Safe Teen Driving
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Get the latest tips, links and more on how you can help your teen be safe behind the wheel.
MIT Study on Distracted Driving
Check out this MIT Study on Distracted Driving.
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Safe Teen Driving - Facts
Motor vehicle crashes are the leading cause of death for U.S. teens, accounting for more than one in three deaths in this age group. In 2008, nine teens ages 16 to 19 died every day from motor vehicle injuries. Per mile driven, teen drivers ages 16 to 19 are four times more likely than older drivers to crash.
Safe Teen Driving Information
Who's at Risk
- Males: In 2006, the motor vehicle death rate for male drivers and passengers ages 15 to 19 was almost two times that of their female counterparts.
- Teens driving with teen passengers: The presence of teen passengers increases the crash risk of unsupervised teen drivers. This risk increases with the number of teen passengers.
- Newly licensed teens: Crash risk is particularly high during the first year that teenagers are eligible to drive.
Why Teens are at Risk
- Teens are more likely than older drivers to underestimate dangerous situations or not be able to recognize hazardous situations.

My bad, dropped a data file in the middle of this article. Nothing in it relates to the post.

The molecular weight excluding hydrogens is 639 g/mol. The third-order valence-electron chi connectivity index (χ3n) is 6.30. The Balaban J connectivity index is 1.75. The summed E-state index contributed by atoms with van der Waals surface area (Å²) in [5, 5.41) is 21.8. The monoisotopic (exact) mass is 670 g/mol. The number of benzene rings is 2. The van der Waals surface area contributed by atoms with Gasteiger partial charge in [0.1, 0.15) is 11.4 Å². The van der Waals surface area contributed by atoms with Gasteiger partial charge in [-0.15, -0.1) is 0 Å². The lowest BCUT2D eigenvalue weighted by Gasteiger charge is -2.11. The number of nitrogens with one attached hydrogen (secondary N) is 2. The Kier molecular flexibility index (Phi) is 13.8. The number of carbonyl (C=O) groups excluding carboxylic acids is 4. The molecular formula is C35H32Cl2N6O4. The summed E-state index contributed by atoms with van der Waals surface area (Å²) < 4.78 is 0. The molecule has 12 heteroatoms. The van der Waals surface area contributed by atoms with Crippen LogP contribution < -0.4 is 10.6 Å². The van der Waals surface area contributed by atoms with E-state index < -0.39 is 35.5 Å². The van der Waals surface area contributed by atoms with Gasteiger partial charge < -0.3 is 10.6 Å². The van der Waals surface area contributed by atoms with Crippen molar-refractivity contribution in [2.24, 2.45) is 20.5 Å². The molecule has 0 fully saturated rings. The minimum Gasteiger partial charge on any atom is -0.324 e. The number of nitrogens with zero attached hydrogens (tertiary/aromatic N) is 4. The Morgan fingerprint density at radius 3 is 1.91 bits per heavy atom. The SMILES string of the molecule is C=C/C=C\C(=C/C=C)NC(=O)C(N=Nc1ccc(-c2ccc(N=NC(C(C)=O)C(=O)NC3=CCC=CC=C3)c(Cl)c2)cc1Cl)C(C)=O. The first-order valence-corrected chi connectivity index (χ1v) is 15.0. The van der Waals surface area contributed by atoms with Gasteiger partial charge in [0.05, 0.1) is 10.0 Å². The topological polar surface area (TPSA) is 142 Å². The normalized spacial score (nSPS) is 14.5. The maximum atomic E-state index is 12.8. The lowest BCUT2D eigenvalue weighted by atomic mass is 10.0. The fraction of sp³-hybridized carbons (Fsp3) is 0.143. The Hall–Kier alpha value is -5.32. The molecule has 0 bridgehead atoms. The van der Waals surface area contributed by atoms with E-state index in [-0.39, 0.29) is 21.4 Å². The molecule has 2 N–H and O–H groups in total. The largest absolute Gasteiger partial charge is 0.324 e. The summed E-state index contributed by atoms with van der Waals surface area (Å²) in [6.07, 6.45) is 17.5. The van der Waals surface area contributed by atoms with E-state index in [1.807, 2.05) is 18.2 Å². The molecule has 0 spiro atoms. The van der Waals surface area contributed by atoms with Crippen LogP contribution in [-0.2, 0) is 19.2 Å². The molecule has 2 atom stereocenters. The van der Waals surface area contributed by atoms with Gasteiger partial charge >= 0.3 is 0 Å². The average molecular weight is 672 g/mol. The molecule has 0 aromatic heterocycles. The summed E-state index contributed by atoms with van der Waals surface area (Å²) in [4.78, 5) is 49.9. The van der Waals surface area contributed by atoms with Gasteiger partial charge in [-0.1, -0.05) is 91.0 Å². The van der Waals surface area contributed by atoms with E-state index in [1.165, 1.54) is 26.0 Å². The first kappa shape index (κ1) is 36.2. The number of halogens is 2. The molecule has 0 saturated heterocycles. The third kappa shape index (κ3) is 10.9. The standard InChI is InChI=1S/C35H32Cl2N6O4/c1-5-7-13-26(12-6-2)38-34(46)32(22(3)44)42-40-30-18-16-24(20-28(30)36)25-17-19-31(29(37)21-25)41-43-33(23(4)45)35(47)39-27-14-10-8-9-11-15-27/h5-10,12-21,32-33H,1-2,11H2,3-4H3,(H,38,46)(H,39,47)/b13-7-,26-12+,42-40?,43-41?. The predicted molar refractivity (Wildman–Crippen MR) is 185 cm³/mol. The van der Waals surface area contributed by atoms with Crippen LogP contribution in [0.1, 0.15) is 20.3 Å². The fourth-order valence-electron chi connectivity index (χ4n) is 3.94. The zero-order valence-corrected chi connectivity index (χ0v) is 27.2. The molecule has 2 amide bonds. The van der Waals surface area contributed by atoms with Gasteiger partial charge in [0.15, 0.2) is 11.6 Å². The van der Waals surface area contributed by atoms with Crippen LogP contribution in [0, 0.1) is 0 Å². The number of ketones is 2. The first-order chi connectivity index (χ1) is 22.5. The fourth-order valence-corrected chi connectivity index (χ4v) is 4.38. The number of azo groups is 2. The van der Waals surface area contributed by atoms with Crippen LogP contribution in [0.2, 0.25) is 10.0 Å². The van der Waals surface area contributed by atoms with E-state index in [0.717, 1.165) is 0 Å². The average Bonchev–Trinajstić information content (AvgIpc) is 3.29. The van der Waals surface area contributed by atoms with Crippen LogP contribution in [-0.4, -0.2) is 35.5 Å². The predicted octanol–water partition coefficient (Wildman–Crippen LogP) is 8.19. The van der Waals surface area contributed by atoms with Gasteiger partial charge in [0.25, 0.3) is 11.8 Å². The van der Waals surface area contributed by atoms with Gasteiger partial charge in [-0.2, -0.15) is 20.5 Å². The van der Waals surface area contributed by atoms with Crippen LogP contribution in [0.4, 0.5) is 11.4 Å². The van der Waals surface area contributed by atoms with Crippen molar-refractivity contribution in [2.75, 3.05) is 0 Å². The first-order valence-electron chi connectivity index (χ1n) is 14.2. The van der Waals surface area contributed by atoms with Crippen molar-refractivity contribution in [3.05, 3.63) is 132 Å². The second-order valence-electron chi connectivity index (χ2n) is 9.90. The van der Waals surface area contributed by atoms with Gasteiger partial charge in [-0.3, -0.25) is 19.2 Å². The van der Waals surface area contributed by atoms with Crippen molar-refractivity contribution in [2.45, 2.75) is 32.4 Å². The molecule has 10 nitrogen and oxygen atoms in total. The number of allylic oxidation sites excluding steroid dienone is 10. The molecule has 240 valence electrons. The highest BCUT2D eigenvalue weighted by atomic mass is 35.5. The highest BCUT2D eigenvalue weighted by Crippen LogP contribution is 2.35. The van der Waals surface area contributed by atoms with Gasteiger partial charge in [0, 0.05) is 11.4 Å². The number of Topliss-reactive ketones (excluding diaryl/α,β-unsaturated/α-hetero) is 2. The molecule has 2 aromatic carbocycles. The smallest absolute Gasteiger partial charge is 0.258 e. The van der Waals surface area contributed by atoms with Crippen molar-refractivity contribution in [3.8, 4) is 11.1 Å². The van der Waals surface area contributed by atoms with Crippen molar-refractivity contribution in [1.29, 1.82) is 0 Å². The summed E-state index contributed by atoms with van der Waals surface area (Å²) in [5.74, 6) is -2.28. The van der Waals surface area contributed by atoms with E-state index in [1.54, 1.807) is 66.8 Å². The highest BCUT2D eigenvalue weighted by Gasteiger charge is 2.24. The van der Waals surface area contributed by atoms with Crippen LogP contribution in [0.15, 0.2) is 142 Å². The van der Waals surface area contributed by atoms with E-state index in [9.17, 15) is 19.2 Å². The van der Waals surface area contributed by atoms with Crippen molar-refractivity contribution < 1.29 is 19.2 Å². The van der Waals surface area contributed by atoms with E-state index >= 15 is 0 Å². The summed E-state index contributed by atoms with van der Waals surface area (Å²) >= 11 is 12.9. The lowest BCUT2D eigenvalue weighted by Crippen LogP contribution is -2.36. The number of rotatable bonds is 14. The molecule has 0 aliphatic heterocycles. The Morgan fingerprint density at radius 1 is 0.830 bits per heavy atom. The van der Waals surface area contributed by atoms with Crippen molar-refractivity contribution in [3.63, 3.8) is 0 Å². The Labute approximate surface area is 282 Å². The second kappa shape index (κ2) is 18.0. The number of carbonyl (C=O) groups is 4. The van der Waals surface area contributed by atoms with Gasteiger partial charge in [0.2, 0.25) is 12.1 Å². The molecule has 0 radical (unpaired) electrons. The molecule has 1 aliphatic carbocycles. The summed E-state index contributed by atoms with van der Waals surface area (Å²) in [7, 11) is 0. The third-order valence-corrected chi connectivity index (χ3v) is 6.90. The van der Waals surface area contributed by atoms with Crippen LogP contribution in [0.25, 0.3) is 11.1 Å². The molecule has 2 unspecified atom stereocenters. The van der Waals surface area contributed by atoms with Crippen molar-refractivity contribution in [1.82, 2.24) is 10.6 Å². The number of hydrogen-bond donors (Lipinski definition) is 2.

- Teens are more likely than older drivers to speed and allow shorter headways (the distance from the front of one vehicle to the front of the next). The presence of male teenage passengers increases the likelihood of this risky driving behavior.
- Among male drivers between 15 and 20 years of age who were involved in fatal crashes in 2005, 37% were speeding at the time of the crash and 26% had been drinking.
- Compared with other age groups, teens have the lowest rate of seat belt use. In 2005, 10% of high school students reported they rarely or never wear seat belts when riding with someone else.
- Male high school students (12.5%) were more likely than female students (7.8%) to rarely or never wear seat belts.
- African-American students (12%) and Hispanic students (13%) were more likely than white students (10.1%) to rarely or never wear seat belts.
- At all levels of blood alcohol concentration (BAC), the risk of involvement in a motor vehicle crash is greater for teens than for older drivers.
- Extend your teen's supervised driving period. Help your teen develop the skills he or she needs by providing as many supervised practice driving hours as possible. Include at least 30 to 50 hours of practice over at least six months. Make sure to practice on a variety of road conditions and at different times of day.
- Set the rules of the road. Practice driving will empower your teen. But your rules will provide much needed limits to keep him or her safe. Support the rules that most states have for new teen drivers by including the following:
- Make sure your teen always wears a seat belt.
- Limit your teen's nighttime driving.
- Restrict the number of teen passengers allowed in the car.
- Enforce the rules with a Parent-Teen Driving Contract. Discuss your rules of the road with your teen. Talk about why they are important.
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